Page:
To say this government has substantial ambitions for artificial intelligence would be an understatement. Ministers are committed to the UK becoming a technology “superpower” and want it to be the best place in the world to build, test and use AI.
These ambitions have great merit. Technological innovation is a driver of economic growth, AI could deliver real benefits for society, and the UK is well placed to harness its increasing potential.
There are also real, documented risks of harm from these technologies, to individuals, communities and society. If we want to successfully realise these ambitions in a way that works for people and society, we don’t just need to develop computing power or attract global AI talent – the UK needs to become a world-leader in AI governance.
Last week the UK government published a much-needed white paper laying out how it plans to regulate AI. Regulation supports public confidence in AI, safeguards our fundamental rights and – as the government says itself – helps businesses by providing them with the legal clarity and certainty they need. The government should be commended for acknowledging the value of regulation and thoughtfully engaging with this difficult challenge, but in many places the ambition does not marry up to design, or recognise the staggering pace of AI integration.
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Put simply, the government’s light-touch approach puts responsibility for regulating AI in the hands of the UK’s existing suite of regulators. They will be asked to consider new principles for AI and provided with additional central support to co-ordinate action and understand AI’s impacts.
But crucially, we won’t see any new legal powers, rules or obligations, at least initially, and the government doesn’t anticipate bringing in anything more than a minimal duty for regulators to have regard for the new AI principles. This approach stands in marked contrast to the EU, which is in the latter stages of passing new, comprehensive AI legislation that treats AI through the lens of product safety, with strict legal requirements on “high-risk” use cases.
The government has argued that legislation introduced now would rapidly become obsolescent, but there’s more nuance to this than meets the eye. Legislation can be a great tool if used smartly – it doesn’t have to be complex and costly to comply with, or comprised of inflexible detail. Simple rules and principles – if given force – can be enabling.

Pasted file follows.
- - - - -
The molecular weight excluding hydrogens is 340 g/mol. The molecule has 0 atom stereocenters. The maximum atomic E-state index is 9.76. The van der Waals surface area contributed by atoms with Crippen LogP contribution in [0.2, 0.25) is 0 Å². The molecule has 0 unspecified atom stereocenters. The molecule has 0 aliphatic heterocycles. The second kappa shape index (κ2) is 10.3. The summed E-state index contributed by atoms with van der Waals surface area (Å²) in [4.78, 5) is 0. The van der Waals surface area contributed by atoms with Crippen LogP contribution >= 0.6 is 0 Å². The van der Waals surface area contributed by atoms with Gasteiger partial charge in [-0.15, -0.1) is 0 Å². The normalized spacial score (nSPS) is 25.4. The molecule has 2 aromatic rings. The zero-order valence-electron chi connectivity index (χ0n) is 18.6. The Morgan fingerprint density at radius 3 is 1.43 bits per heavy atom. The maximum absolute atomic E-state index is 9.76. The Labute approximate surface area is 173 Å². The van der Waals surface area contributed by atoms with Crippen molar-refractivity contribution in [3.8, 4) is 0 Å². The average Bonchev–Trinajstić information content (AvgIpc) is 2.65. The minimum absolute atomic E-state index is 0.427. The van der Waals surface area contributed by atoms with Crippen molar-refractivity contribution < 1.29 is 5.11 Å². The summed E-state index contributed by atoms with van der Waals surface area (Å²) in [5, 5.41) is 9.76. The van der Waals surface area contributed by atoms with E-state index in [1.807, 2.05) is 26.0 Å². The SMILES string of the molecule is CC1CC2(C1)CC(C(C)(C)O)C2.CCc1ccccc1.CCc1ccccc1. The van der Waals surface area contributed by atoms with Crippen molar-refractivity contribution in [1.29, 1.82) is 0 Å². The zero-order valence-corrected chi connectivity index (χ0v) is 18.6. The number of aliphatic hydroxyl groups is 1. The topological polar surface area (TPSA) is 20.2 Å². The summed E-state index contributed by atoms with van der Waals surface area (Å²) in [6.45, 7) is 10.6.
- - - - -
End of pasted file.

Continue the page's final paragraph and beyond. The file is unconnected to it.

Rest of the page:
The rule that tells us what side of the road to drive on doesn’t slow car innovation down – it’s a prerequisite to people being able to use cars and trust that the roads are going to be safe. What matters is that everyone knows what side of the line they need to be on, and that they’re appropriately incentivised – by law – to stick to it.
That basic guardrail works not only for road users and pedestrians, but also for the car industry, giving them the space and confidence to innovate and invest. We think the same is true for AI – regulation isn’t a barrier to AI innovation, it’s a prerequisite.
When we’re thinking about what legislation can achieve, there’s a huge amount of design space between a minimal “duty to regard” AI principles that the UK is considering, and the rules-heavy product safety approach in the EU.
At the Ada Lovelace Institute, we’re researching what alternative options exist in that space. But there is reason to believe that the lack of statutory footing for the UK approach risks leaving harms unaddressed by creating no new incentives for regulators, AI developers, or those deploying the tech to implement the otherwise laudable AI principles.
Regulations only really matter if they are enforced, but the government’s approach inherits the UK’s uneven patchwork of regulators. The use of AI in areas like recruitment or employment, which lack comprehensive regulatory oversight and where the risk of harm is particularly high, leaves it unclear which actors will be expected to enforce the AI principles – or how the principles will apply across central government departments or wider public services.
Where regulators do exist, their capacity to consider the implications of a landmark technology like AI within their existing resourcing varies considerably. While it’s heartening to see indications of some central capacity for this, we expect this will need substantial investment to meaningfully support some regulators.
There are more serious unresolved questions around the governance of cutting-edge “General-purpose AI” (GPAI) such as GPT-4 (the latest language model for the ChatGPT AI chatbot) and Bard, and other forms of generative AI. GPAI governance is a new and complex policy challenge, and the UK can hardly be blamed for not having a solution to hand – but the lack of urgency in finding that solution is out-of-step with the pace of change.
These systems are being developed with limited oversight and rolled out at incredible speed into swathes of everyday technologies, from office software to search engines, as well as potentially the functioning of government itself.
Getting this right really matters. Public concerns around GP data sharing, contact tracing, and the A-level exams algorithm have shown us how making the most of data-driven technology means having trustworthy governance in place to handle how we use it. A lot will hang on how the proposals end up being implemented. If the government can credibly demonstrate how it will address these concerns, it will create a real moment of opportunity to lead the way on AI – but it will need to move fast.
[See also: “AI is invisible – that’s part of the problem,” says Wendy Hall]